Jewish Arabs: finally making a comeback in the region?

Published March 27th, 2013 - 15:09 GMT

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Yemeni jews
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Image 1 of 9: Pushed into modern day ghettos by the Yemeni government, the Jews of Yemen have faced an almost impossible life over the past fifty years. While most have emigrated, a few proudly remain trying to fight for their rights despite the prejudice.

morocco Old Jewish quarters in Essaouira
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Image 1 of 9: Morocco has roughly 5 thousand Jewish inhabitants, and synagogues to show for the community, concentrated in Casablanca. Down from 250, 000 and 10% of the population in their heyday, a lot of them were Sephardi Jews of Spain. The country hosts the only Jewish museum in the Arab world and Casablanca has 2 Jewish schools, attended by Muslim & Jew.

Tunisia jews
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Image 1 of 9: Judaism was one of the first religions in north Africa, with Tunisia home to 100,000 Jews, but numbers have now dropped to just 1,500. Post-revolution, hardline Islamists have struck fear in the heart of the tiny community, following a spate of attacks, including the destruction of a Jewish graveyard.

Lebanon Syngogue
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Image 1 of 9: With the unpopular ‘Orthodox Law’ winding its way through parliament, the good people of Lebanon who didn’t want to vote on sectarian lines, looked to Judaism as a solution. The newly renovated Beirut Abraham Synagogue reported requests for conversions and an influx of interest in the now almost obsolete religion, numbering some 200 members.

jews of Egypt movie
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Image 1 of 9: Cairo’s synagogue is more tourist attraction than functioning place of worship but that doesn’t mean the Jews of Egypt are no more. This week one filmmaker’s documentary on the minority will be coming out, despite the best efforts of the censorship board to ban it.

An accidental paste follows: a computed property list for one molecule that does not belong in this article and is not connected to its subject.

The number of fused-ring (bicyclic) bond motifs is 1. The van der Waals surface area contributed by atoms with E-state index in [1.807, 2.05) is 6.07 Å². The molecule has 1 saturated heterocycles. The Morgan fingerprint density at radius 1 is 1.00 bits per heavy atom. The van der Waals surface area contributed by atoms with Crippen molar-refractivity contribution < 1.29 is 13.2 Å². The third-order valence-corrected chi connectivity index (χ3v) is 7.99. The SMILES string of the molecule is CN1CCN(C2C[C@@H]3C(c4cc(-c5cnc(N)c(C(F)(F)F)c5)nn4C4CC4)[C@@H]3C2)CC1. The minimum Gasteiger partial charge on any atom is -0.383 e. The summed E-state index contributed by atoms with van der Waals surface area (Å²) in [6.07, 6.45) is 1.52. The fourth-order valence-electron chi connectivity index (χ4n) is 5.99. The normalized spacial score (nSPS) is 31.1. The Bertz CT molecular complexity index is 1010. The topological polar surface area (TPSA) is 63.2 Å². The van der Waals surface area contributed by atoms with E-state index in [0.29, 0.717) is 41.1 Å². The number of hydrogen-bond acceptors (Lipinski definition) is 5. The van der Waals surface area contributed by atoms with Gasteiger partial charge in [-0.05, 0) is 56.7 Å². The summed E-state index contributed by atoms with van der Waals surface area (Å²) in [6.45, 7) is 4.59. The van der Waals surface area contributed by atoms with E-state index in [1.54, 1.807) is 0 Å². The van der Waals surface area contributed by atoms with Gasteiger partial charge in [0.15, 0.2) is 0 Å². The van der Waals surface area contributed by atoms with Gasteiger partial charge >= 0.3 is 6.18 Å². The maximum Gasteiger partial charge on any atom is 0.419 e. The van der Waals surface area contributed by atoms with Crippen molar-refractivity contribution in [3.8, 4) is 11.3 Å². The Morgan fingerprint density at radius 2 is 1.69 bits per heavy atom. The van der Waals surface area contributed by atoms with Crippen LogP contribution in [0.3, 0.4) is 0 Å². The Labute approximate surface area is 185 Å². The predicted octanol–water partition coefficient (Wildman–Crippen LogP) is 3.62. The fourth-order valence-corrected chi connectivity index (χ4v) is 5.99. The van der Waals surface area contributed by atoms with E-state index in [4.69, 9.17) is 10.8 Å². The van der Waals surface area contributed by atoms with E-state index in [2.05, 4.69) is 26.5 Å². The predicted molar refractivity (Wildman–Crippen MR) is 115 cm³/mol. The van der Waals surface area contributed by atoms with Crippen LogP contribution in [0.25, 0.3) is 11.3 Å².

Syria jews
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Image 1 of 9: Only twenty or so Jews remain in the war-torn nation of Syria, with all of them stationed in the capital, although with the battle still raging, exact numbers are impossible to find. With the 1948 decision to create Israel, most went to the U.S. and are now cooking Kibbeh to their heart’s content in Brooklyn, New York.

Algeria jews
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Image 1 of 9: Jews in Algeria have faced persecution for centuries, with few left in the country. The remaining symbols of Jewish life are slowly disappearing, synagogues have been turned into car parks and there is little in the way of a community. Last year’s Jewish exodus marked 50 years of Algerian Jews being denied citizenship.

Iraqi synagogue
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Image 1 of 9: According to Wikileaks, only 7 Jews now live in Iraq: a far cry from the 1920s when the religion made up nearly half of the capital’s population. At a meeting on sects in Iraq chaired by the Iraqi president in December last year, writer Nabil al-Hadairi urged the government to let Iraqi Jews come back to their homeland.

Saudi Arabia Jews
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Image 1 of 9: In the Ottoman era, authorities brought a number of Iraqi Jews to fill administrative and financial posts in Saudi’s oil rich al-Ihsaa region. While these Jews used to hold important positions in the eastern province, they are now remembered only by a small Jewish cemetery, which may well be the kingdom’s last vestige of Jewish life.

Far from the European faces of Israel and the ongoing struggle for Palestine, the Middle East’s Jews are starting to make a comeback. With the creation of Israel more than half a century ago, communities that had been thriving in places like Morocco and Syria were forced to make a hasty exit before their Muslim and Christian countrymen turned on them.

But there are signs of hope for a return of Arab Jews to their homelands, with Iraqi Jews making public pleas to their government and the ‘Jews of Egypt’ documentary finally getting past the film censorship board. Synagogues are being renovated and even if just as a nod to heritage, things could be looking up for the remaining faithful or returnee residents.

At the other end of the spectrum, Arab Spring nations like Tunisia are finding that a hardline Salafi presence is worsening life for its few remaining Jews and those dozen or so left in Syria face the bombings alongside any other religion.

So, with much change across the region, we catch up with the Middle East’s most unlikely minority to see how the Arab Jews have fared in such hostile conditions.

 

Share your thoughts on the Jewish community in the Arab world and the prospect of a return or 'reverse Aliyah' back to the Arab homelands. 

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